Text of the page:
However, the trigger for this latest round of protests was video footage showing SARS officers attacking a young man at a hotel in Ughelli, and making away with his vehicle. At this point, Nigeria’s youth decided they had seen enough—something had to change.
And this time, the announcement of SARS being disbanded or reorganised, which has been done three times since 2017, was not going to cut it.
The scale and intensity of the protests in the last week indicate that any window for the reform of SARS or window dressing has closed, at least in the mind of Nigerians. Upon his return from Ondo State, having helped Rotimi Akeredolu get re-elected, Lagos governor Babajide Sanwo-Olu met a different city to the one he left behind. He was greeted with chants of ‘shame shame shame’ by protesters as he tried to appeal to them. His subsequent comments, however reasonable they might have sounded, were met with a profound lack of excitement.
For those who have decided that SARS is beyond reform, that lack of excitement is the dominant feeling. All that has been said so far has been said before, to no effect.
Indeed, the reaction of the police to the peaceful protests, especially their actions in the immediate aftermath of statements by IG Adamu and the President, makes the point more eloquently than any #EndSARS protester ever could.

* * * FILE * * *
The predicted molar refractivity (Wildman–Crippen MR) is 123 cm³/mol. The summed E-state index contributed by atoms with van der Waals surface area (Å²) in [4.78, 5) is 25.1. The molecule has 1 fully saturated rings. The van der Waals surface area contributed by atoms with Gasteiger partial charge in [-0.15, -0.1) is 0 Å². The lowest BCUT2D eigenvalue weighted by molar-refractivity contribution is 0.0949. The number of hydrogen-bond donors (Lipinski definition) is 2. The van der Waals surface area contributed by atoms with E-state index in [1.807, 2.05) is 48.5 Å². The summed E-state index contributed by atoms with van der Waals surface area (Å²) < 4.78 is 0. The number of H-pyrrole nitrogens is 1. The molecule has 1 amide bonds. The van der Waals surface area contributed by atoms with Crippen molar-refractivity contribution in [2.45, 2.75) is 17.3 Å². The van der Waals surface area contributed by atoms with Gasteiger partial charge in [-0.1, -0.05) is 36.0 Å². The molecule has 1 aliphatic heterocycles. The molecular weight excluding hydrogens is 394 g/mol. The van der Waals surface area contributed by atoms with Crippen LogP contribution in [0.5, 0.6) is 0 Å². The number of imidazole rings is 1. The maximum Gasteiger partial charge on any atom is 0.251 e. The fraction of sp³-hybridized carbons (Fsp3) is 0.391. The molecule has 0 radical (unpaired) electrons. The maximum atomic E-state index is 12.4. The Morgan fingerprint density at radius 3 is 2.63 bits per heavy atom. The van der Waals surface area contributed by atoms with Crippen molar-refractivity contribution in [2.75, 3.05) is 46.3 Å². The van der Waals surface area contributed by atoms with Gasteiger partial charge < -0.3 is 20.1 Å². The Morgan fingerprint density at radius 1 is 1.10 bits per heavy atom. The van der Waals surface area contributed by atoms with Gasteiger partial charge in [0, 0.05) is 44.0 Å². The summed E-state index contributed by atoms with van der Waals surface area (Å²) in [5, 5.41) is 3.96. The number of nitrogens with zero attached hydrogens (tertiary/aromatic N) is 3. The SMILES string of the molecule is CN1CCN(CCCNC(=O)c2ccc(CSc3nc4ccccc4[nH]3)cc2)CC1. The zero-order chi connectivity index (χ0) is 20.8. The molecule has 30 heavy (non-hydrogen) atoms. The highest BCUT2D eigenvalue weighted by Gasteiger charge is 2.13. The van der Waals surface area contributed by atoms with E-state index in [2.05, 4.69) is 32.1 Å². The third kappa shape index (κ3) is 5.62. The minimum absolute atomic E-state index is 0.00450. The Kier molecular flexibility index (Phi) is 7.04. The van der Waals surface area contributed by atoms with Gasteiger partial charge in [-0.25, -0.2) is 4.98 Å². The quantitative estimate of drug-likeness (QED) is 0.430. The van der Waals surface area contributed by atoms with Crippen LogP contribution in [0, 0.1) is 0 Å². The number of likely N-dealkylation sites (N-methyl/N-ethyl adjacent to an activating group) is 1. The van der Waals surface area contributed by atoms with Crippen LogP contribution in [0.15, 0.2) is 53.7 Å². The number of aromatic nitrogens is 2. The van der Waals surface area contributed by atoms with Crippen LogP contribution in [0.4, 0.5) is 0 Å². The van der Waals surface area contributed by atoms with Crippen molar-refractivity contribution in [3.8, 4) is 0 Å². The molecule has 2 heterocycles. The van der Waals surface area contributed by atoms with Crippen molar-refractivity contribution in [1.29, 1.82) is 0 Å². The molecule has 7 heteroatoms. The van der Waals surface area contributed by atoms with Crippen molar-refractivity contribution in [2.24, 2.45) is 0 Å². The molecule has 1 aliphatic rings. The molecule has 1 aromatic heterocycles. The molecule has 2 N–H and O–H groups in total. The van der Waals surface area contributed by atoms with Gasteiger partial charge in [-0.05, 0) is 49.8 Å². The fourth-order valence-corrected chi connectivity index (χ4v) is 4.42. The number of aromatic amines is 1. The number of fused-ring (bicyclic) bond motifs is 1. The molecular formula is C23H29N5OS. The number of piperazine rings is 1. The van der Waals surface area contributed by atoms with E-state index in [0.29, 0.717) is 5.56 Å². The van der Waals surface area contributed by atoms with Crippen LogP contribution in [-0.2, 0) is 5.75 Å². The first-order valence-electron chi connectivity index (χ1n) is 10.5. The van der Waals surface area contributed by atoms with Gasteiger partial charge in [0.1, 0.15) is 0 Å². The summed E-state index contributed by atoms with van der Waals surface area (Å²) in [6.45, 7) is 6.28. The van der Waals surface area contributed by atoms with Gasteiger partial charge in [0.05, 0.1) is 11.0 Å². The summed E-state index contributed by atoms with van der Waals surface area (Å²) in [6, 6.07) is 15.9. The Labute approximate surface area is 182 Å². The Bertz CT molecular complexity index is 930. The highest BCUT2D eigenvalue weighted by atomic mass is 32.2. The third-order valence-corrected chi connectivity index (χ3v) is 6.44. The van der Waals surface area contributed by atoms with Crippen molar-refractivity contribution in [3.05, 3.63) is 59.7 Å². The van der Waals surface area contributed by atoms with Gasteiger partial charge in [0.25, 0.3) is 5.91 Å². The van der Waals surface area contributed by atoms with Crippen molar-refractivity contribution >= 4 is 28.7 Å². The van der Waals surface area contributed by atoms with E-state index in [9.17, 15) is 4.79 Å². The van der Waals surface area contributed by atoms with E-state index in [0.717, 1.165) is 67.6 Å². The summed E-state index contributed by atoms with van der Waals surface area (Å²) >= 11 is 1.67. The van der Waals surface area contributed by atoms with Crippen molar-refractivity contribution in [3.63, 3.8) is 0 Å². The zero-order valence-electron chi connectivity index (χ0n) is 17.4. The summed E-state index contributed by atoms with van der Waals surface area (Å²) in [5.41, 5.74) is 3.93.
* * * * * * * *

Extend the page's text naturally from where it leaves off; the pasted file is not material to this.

Every other video on social media shows police firing shots, using water cannon and/or tear gas to disperse the protests. In Surulere, Ikechukwu Ilohamauzo, a bystander, was killed by a stray bullet, his hands still in his pockets. Two ladies were seen being hustled into Area C headquarters by policemen for the crime of peaceful protest.
The mere fact that the Nigerian Police Force cannot restrain itself at a time of maximum national—and international—scrutiny, means that they cannot even be bothered to put up a front. The mask has not just slipped, it was thrown away a long time ago.
These protests are energising the people. So every day, young people inch closer and closer to that invisible threshold for action; the point at which reform is no longer a camera statement, but a necessary reaction for the safety of Nigeria’s decision-makers.
The Occupy Nigeria protests in 2012 ended up defining the Jonathan administration, and these #EndSARS protests are doing the same for the current government. The current president may appear teflon, but that will only be true until it is no longer. With less than three years till he leaves office, any positive legacy risks being overshadowed by widespread and potentially long-running civil unrest.
It remains to be seen if the elites have the political will necessary to tackle this problem. Speaking on Monday afternoon in a clip that was less than two minutes long, Buhari said that dissolving SARS is the first step in a wider reform of the police. The other steps had better come quickly because the people are picking up pace.
Joachim is a Senior Analyst with SBM Intelligence